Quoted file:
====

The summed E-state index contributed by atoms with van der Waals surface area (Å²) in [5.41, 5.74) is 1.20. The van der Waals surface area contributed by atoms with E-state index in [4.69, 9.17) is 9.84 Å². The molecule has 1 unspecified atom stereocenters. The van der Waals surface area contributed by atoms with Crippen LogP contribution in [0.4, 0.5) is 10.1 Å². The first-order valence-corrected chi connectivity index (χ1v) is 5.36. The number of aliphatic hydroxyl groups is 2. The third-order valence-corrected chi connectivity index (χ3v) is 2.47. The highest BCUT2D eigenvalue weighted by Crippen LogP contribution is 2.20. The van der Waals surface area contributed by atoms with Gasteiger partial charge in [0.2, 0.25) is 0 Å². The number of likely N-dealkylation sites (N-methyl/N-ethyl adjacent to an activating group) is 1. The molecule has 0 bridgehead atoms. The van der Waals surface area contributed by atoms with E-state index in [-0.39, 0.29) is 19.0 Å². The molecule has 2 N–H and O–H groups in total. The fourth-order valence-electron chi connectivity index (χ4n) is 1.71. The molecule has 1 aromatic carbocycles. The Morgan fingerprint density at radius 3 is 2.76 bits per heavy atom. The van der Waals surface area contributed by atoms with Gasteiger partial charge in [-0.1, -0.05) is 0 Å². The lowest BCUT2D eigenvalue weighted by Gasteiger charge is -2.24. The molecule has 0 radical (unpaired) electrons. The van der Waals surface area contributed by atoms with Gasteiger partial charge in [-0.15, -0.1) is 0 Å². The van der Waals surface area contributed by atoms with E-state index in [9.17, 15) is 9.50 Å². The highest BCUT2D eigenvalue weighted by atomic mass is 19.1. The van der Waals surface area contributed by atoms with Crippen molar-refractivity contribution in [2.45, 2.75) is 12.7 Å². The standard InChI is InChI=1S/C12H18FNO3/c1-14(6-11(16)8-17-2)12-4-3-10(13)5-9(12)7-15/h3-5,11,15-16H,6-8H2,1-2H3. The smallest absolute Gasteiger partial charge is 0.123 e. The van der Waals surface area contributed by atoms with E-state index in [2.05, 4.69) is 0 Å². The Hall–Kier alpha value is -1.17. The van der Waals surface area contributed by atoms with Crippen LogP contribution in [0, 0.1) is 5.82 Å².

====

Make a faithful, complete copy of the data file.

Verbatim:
The summed E-state index contributed by atoms with van der Waals surface area (Å²) in [5.41, 5.74) is 1.20. The van der Waals surface area contributed by atoms with E-state index in [4.69, 9.17) is 9.84 Å². The molecule has 1 unspecified atom stereocenters. The van der Waals surface area contributed by atoms with Crippen LogP contribution in [0.4, 0.5) is 10.1 Å². The first-order valence-corrected chi connectivity index (χ1v) is 5.36. The number of aliphatic hydroxyl groups is 2. The third-order valence-corrected chi connectivity index (χ3v) is 2.47. The highest BCUT2D eigenvalue weighted by Crippen LogP contribution is 2.20. The van der Waals surface area contributed by atoms with Gasteiger partial charge in [0.2, 0.25) is 0 Å². The number of likely N-dealkylation sites (N-methyl/N-ethyl adjacent to an activating group) is 1. The molecule has 0 bridgehead atoms. The van der Waals surface area contributed by atoms with E-state index in [-0.39, 0.29) is 19.0 Å². The molecule has 2 N–H and O–H groups in total. The fourth-order valence-electron chi connectivity index (χ4n) is 1.71. The molecule has 1 aromatic carbocycles. The Morgan fingerprint density at radius 3 is 2.76 bits per heavy atom. The van der Waals surface area contributed by atoms with Gasteiger partial charge in [-0.1, -0.05) is 0 Å². The lowest BCUT2D eigenvalue weighted by Gasteiger charge is -2.24. The molecule has 0 radical (unpaired) electrons. The van der Waals surface area contributed by atoms with Gasteiger partial charge in [-0.15, -0.1) is 0 Å². The van der Waals surface area contributed by atoms with E-state index in [9.17, 15) is 9.50 Å². The highest BCUT2D eigenvalue weighted by atomic mass is 19.1. The van der Waals surface area contributed by atoms with Crippen molar-refractivity contribution in [2.45, 2.75) is 12.7 Å². The standard InChI is InChI=1S/C12H18FNO3/c1-14(6-11(16)8-17-2)12-4-3-10(13)5-9(12)7-15/h3-5,11,15-16H,6-8H2,1-2H3. The smallest absolute Gasteiger partial charge is 0.123 e. The van der Waals surface area contributed by atoms with E-state index in [2.05, 4.69) is 0 Å². The Hall–Kier alpha value is -1.17. The van der Waals surface area contributed by atoms with Crippen LogP contribution in [0, 0.1) is 5.82 Å².